That EEI presentation is densely populated with data and information and attempts to explain key, inter-related elements of Exelon’s business across multiple geographies. You gain a sense of how staggeringly complicated their business is. As someone inherently interested in energy and energy policy, I enjoyed reading it, and in some ways it is an elaborate document that describes how they intend to increase margins and efficiencies while deferring capital projects in order to 1) protect their credit rating 2) preserve their dividend. They don’t specifically address the dividend payout ratio in this document (anything above 70% of earnings isn’t sustainable in the medium term, and above 100% isn’t even sustainable long in the short term. Exelon is currently pretty far above 100%), on page 11 they have a projected cash flow statement for 2012 with “sources and uses of cash” and you can see that they have the dividend in at $1.75B and a beginning cash balance of $500M and an ending cash balance of $1.1B – but this also includes the cash contributed by the company they acquired so that one-time infusion is now gone.

While Exelon hasn’t reduced their dividend yet and the stock pressure is on because many analysts think they MIGHT reduce their dividend (and the company is attempting to publicly address the issue), Avon on the other hand DID cut their dividend and as a result the stock suffered an immediate loss. I lost 16% on that stock in short order. They don’t have the same types of forward looking PDF presentations on their web site, but tend to put more information in their conference call materials which include quarterly SEC information and margins, but doesn’t have much forward-looking information.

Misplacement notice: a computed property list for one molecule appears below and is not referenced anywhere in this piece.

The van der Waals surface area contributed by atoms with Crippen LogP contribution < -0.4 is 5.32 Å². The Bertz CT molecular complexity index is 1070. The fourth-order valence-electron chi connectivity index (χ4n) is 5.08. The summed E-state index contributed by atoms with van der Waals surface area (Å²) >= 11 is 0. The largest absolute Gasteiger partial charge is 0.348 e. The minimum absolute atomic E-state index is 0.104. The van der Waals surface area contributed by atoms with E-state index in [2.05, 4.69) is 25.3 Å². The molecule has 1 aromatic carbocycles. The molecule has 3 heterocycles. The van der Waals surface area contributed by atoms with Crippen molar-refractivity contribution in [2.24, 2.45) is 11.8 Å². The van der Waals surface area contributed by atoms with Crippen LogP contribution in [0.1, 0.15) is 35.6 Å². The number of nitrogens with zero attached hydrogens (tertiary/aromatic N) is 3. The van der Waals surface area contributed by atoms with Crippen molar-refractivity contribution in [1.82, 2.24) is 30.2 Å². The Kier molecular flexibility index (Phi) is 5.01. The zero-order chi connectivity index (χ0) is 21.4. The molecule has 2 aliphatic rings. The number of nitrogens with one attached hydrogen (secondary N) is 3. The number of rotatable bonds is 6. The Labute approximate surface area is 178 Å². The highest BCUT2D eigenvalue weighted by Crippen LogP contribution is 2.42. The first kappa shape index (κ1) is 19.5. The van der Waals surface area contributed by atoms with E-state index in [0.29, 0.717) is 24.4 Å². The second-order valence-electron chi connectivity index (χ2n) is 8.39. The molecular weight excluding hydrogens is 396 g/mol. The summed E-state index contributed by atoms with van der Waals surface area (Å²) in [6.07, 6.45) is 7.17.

Avon does have a page here which showed WHY their stock was a long time favorite of dividend investors – go to this page where they showed their dividend history plus growth in the dividend over time back to around 1990. This pattern of steady growth of more than 5% / year is what attracted many investors to the stock and allowed them to include imputed forecasted growth in their projection for future stock values. However, Avon’s dividend proved unsustainable and this cut in dividends severely hit the stock price.

4 thoughts on “Mis-Steps on Dividend Stocks”

  1. I think you are beating yourself up a bit AND have one other problem. First things first.

    I look at those large dips like Avon took and treat them as buying opportunities. I always ask myself “what has fundamentally changed within this company that made it worth 16% less than a few days ago?”. If I can’t figure it out I will look to either double down or maybe even get in.

    Example – Back a month or so ago, McDonalds recently announced a SLIGHT sales slowdown. The stock tanked from 90 to 85. I bought. From that ONE announcement, amid a flurry of great news from MCD, including their massive remodeling projects domestically and other good news the stock went down 5.9%. I again asked myself – has this company become 5.9% worse overnight? The answer is, of course not. I bought at 85 and it today sits at 88 after briefly hitting 90. I have also received a dividend payment in the meantime (current yield 3.4%). Try that type of performance with a CD.